Hypnosis<br />Definition: A trancelike state of heightened susceptibility to the suggestions of others<br />2971800149860<...
Q3L13 and 14 - Hypnosis, Meditation and Biofeedback handout
Q3L13 and 14 - Hypnosis, Meditation and Biofeedback handout
Q3L13 and 14 - Hypnosis, Meditation and Biofeedback handout
Q3L13 and 14 - Hypnosis, Meditation and Biofeedback handout
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Q3L13 and 14 - Hypnosis, Meditation and Biofeedback handout

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Q3L13 and 14 - Hypnosis, Meditation and Biofeedback handout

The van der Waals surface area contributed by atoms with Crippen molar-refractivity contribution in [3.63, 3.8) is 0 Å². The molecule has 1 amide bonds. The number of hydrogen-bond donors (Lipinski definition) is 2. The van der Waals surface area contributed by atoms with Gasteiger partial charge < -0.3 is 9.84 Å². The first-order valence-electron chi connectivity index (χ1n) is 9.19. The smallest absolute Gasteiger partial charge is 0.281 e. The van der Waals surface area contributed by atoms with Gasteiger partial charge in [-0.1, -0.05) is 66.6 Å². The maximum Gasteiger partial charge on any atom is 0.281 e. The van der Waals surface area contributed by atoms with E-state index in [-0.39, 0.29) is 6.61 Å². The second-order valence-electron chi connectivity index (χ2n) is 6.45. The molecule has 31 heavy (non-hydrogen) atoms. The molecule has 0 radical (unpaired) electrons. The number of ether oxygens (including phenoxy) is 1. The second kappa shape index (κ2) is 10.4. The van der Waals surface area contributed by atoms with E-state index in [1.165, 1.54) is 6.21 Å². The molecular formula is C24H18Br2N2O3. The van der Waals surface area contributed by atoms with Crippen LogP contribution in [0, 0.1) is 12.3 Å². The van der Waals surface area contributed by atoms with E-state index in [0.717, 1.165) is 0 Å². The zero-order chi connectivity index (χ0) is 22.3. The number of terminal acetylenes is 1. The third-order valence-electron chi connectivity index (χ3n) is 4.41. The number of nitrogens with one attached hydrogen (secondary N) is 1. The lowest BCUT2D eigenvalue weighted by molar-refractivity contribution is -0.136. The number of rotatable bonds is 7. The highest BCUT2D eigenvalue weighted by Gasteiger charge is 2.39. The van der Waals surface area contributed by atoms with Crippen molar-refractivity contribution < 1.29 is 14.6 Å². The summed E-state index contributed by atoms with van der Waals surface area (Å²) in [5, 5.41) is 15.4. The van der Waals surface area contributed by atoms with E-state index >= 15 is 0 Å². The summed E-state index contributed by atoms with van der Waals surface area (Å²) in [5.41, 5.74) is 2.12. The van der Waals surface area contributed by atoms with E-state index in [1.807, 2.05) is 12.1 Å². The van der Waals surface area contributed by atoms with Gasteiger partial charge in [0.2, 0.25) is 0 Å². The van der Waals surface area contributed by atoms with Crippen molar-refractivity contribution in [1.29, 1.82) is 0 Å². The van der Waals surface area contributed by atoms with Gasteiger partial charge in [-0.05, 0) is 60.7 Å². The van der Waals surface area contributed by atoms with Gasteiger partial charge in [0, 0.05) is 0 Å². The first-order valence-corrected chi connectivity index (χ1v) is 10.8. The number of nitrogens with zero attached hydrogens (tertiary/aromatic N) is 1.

1. 1. Hypnosis<br />Definition: A trancelike state of heightened susceptibility to the suggestions of others<br />2971800149860<br />Can and Can’t Do<br />•People do not lose ALL will of their own. <br />•Will not perform antisocial behaviours<br />•Will not carry out self-destructive acts<br />•Will not reveal hidden truths about themselves<br />•CAN lie<br />•CANNOT be hypnotised against their will<br />SUSCEPTIBILITY<br />•5-20% cannot be hypnotised at all<br />•15% are very easily hypnotised<br />•Most people fall somewhere in between.<br />•People who are hypnotised readily are also easily absorbed while reading books or listening to music, becoming unaware of what is happening around them, and often spend an usual amount of time daydreaming.<br />HOW DOES IT WORK?<br />•Various ways: <br />•Relaxation- subject is asked to concentrate all their thoughts on a small target while gradually becoming relaxed.<br />•Hyperalert trance – e.g. subjects riding a stationary bicycle while receiving suggestions of strength and alertness were as responsive to hypnotic suggestions as relaxed participants.<br />Characteristics Of Changes In Hypnotic State<br />•Planfulness ceases – waits for suggestions, does not initiate activity.<br />•Attention is more selective – ignores all but hypnotist’s voice<br />•Enriched fantasy readily evoked<br />•Reduced reality testing and accepts distortions of reality<br />•Suggestibility increases<br />•Posthypnotic amnesia is often present.<br />POSTHYPNOTIC AMNESIA<br />•At the suggestion of the hypnotist, events occurring during hypnosis may be ‘forgotten’ until a signal from the hypnotist enables the individual to recall them.<br />Neodissociation Theory<br />•Suggests that hypnosis induces a split between consciousness – an executive/control function and a monitoring function.<br />•‘The hidden observer’ – Hilgard (1978)<br />Socio-Cognitive Theory<br />•Suggests effects produced by hypnosis are results of the hypnotised persons’ expectations about hypnosis and their social role as ‘hypnotised subject’<br />•Does not imply faking – sincerely believes their experience in this ASC, but mainly due to expectations and their role rather than the hypnotist’s skills.<br />•E.g. Spanos, Burgess & Perlini (1992) – tone experiment.<br />USES<br />•Controlling Pain – Patients suffering from chronic pain may be given the suggestion, while hypnotised, that their pain is gone or reduced. They also may be taught to hypnotise themselves to relieve pain or gain a sense of control over their symptoms (e.g. Childbirth and dental procedures)<br />•Reducing smoking – sometimes helps people stop smoking through hypnotic suggests that the taste and smell of cigarettes are unpleasant.<br />•Treating psychological disorders – e.g. heighten relaxation, reduce anxiety, increase expectations of success or modify self-defeating thoughts.<br />•Assisting in law enforcement – witnesses and victims are sometimes better able to recall the details of a crime when hypnotised. <br />•In one case in 1976, a witness to a kidnapping of group of California schoolchildren was placed under hypnosis and was able to recall all but one digit of the kidnapper’s vehicle. However, sometimes hypnotic recollections are inaccurate and the legal status of hypnosis recollections are unresolved.<br />Meditation and Biofeedback<br />Meditation<br />• A set of techniques or mental exercises designed to focus attention in a way that interrupts the typical flow of thoughts, worries and analysis.<br />•Can take many forms (sitting quietly or moving) and meanings in different cultures.<br />•Can results in either relaxation or a state of excitement.<br />-228600120650<br />Benefits<br />•Can reduce anxiety, stress levels in cancer patients, symptoms of depression, high blood pressure and levels of chronic pain.<br />•State of relaxation<br />•Helps induce sleep<br />•Can be done anywhere<br />Concentrative & Receptive<br />•Concentrative Meditation:<br />-Attention is directed towards a single focal point such as an object, a thought or one’s own breathing.<br />Basic idea: find quiet place, assume a comfortable position and focus on a repetitive internal stimulus such as breathing or a word said over and over again.<br />Examples:<br />•Maupin, 1965:<br />“When you are sitting, let your breathing become relaxed and natural. Let it set its own pace and depth if you can. Then focus your attention on your own breathing. Do not allow extraneous thoughts or stimuli to pull your attention away from your breathing”<br />After 2 weeks, reports of deep concentration, pleasant bodily sensations and a new detachment from outside worries and distractions.<br />Mantra<br />•Smooth and soothing words that are easily repeated; therefore, instead of focusing upon your breathing, you silently repeat a mantra. E.g. ‘om’<br />251460015875Concentration<br />The key to the procedure is concentrating on the particular stimulus so thoroughly that the meditator becomes unaware of any outside stimulation and reaches a different state of consciousness. <br />-4578350Receptive<br />•Less well known, not as easy<br />•Involves trying to expand consciousness outward. E.g. suddenly becoming aware of how vast the universe is, consumed by surroundings…<br />•Attention is focused outward rather than inward.<br />Use in Sport<br />•Meditation used in sports psychology as a way of enabling athletes to perform at their maximum level<br />•Ways include: - reducing stress before an event and enabling them, with practice, to relax different muscle groups and appreciate subtle differences in muscle tension.- forming mental images of a specific future event <br />Use in Drug Abuse<br />•Research suggests that meditation may moderate high blood pressure and that a high percentage of people who previously used drugs stopped or decreased their use of them when they practised meditation<br />0142240Biofeedback<br />•Biofeedback is a treatment technique in which people are trained to improve their health by using signals from their own bodies. <br />•Also used to teach people how to relax<br />•Some people may be able to learn to control a range of bodily activities which were once thought to be involuntary.<br />•E.g. Yoga masters show unusual control over their heart rate, blood pressure and oxygen consumption and the temperature of parts of their bodies.<br />How does Biofeedback work?<br />•By providing feedback from instruments that monitor physiological processes (e.g heart rate, blood pressure, temperature, brain wave, etc), people learn to modify these processes.<br />•E.g. Margaret has headaches caused by muscle tension. If she could learn to relax, her headaches should disappear. During her treatment, metal discs were placed on her forehead and attached to a machine which measures tiny changes in electrical activity. Each time Margaret tenses muscles in her forehead, the machine senses the increased activity and emits a high sound. By thinking thoughts that create feelings of relaxation, or using soothing mental images, Margaret learn to keep the muscles of her forehead relaxed. After several weeks of biofeedback training, she could relax her muscles when she felt the onset of a headache.<br />3429000147320Meditation & Biofeedback<br />•Equally effective for altering states of consciousness but one technique may be more appropriate for some more than others.<br />